How to Help With A Loss of Pet?
Losing someone you love is never easy, and pets are no exception. Our cats and dogs quickly become members of our family – taking up a huge part of our hearts and our daily lives. We know they love us. Unfortunately, they tend to have much shorter lifespans than humans do, so almost everyone has or will experience the loss of their beloved furry friend at some point in their lives. When a person you love passes away, it is considered normal to grieve, experience sorrow, take time to heal, and receive comfort from friends and family members. However, sometimes this standard is not accepted as the norm for dealing with the passing of your pet. At Spot Pet Insurance, we know that your pet is not just an animal that can be replaced. They can become your best friend and provide immense emotional support and losing that can be extremely difficult. If you are experiencing the loss of a dog, cat, or other pet, we know no one can say or give any advice to make it easier. There are a few psychologist-proven tips to help with any grief, including that of your furry friend. Here are some more tips on how to cope up with a loss of pet
The Grieving Process After Losing a Pet
After your pet passes, you’ll likely experience a whirlwind of emotions. Whether you are having to euthanize your pet and have had sufficient time to prepare, or are experiencing a sudden, unexpected loss, it doesn’t make it easier. Due to how much comfort and joy pets bring into our lives on a daily basis, it is inevitable that this time of grief will be difficult. Each individual experiences grief differently, so there is no “one size fits all” process or method to this time period. Some people find that their grief comes in a variety of emotional stages, while some find the feelings come in waves. Your experience with grief after losing your furry friend is bound to vary based on your relationship and dependance on your pup as well as your personality and way of thinking, however there are a few universal truths to the grieving process.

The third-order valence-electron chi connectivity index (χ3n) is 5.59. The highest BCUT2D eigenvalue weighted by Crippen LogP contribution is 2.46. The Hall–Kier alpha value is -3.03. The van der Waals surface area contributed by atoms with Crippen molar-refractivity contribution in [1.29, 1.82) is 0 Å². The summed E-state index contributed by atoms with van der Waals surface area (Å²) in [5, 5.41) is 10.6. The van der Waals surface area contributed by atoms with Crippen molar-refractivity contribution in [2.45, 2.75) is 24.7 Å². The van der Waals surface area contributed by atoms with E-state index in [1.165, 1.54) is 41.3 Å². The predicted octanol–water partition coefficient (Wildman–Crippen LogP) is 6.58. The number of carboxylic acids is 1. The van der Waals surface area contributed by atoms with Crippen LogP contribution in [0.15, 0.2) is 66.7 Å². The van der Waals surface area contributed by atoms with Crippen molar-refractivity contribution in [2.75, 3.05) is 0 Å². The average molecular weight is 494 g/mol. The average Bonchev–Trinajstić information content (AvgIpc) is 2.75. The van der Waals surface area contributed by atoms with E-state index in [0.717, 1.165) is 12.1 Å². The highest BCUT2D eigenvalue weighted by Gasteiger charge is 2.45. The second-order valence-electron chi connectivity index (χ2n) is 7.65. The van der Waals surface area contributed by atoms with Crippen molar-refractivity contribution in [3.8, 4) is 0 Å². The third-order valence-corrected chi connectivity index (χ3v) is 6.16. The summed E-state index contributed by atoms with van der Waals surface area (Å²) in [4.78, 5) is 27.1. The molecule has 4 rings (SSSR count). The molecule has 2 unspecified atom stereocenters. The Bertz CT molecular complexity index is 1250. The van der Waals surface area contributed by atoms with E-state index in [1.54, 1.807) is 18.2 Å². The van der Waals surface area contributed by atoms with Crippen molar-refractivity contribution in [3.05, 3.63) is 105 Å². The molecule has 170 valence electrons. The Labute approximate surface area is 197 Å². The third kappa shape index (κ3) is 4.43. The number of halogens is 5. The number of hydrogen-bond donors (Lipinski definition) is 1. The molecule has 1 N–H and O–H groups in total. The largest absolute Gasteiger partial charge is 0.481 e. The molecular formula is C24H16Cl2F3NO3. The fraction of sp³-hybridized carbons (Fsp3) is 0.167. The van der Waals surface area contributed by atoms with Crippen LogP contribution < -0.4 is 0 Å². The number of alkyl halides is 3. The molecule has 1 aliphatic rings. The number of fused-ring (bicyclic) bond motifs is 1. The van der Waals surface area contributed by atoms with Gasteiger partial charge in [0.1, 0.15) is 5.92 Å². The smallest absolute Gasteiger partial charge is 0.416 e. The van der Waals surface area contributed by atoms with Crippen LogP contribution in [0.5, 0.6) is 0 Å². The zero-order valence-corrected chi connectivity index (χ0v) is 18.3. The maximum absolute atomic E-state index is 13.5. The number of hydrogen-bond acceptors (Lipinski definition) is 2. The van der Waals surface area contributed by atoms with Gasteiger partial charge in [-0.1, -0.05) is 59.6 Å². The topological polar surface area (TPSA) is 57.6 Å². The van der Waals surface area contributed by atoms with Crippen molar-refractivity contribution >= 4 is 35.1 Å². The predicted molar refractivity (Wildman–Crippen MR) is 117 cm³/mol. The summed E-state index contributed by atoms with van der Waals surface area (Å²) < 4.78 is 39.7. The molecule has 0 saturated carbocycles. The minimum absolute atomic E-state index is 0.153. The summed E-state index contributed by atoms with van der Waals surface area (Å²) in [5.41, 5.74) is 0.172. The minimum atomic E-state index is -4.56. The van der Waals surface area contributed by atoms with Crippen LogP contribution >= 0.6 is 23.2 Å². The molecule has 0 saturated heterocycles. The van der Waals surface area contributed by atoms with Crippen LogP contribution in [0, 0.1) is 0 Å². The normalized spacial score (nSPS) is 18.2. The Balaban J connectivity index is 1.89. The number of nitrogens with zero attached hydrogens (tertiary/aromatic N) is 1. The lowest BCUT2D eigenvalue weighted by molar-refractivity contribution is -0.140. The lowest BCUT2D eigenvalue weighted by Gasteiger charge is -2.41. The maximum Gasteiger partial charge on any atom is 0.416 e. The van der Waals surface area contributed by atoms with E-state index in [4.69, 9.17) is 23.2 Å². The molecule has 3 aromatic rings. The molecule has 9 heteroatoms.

The grief process typically will start with a stage of denial, in which you don’t fully process that your loved one is gone. This is completely normal and is the human brains’ way of protecting itself from the flood of emotions it knows it is about to experience. Many people also tend to feel angry, shocked, and confused immediately after losing a beloved pet, and all of these feelings are completely valid. It is important to allow yourself to feel all of these emotions now, as putting off or ignoring your pain will only make it worse.
After the first period of mixed and chaotic emotions calms down, normally the sadness will tend to set in. Your brain has begun to process what has happened and has realized your pet can no longer be present in your day-to-day life, and true grief will emerge. Again, this is completely normal and will not last forever. Burying this sadness will only make the healing period longer, so it is important to journal or talk about what emotions you’re experiencing with your friends or family.
How to Cope with the Grief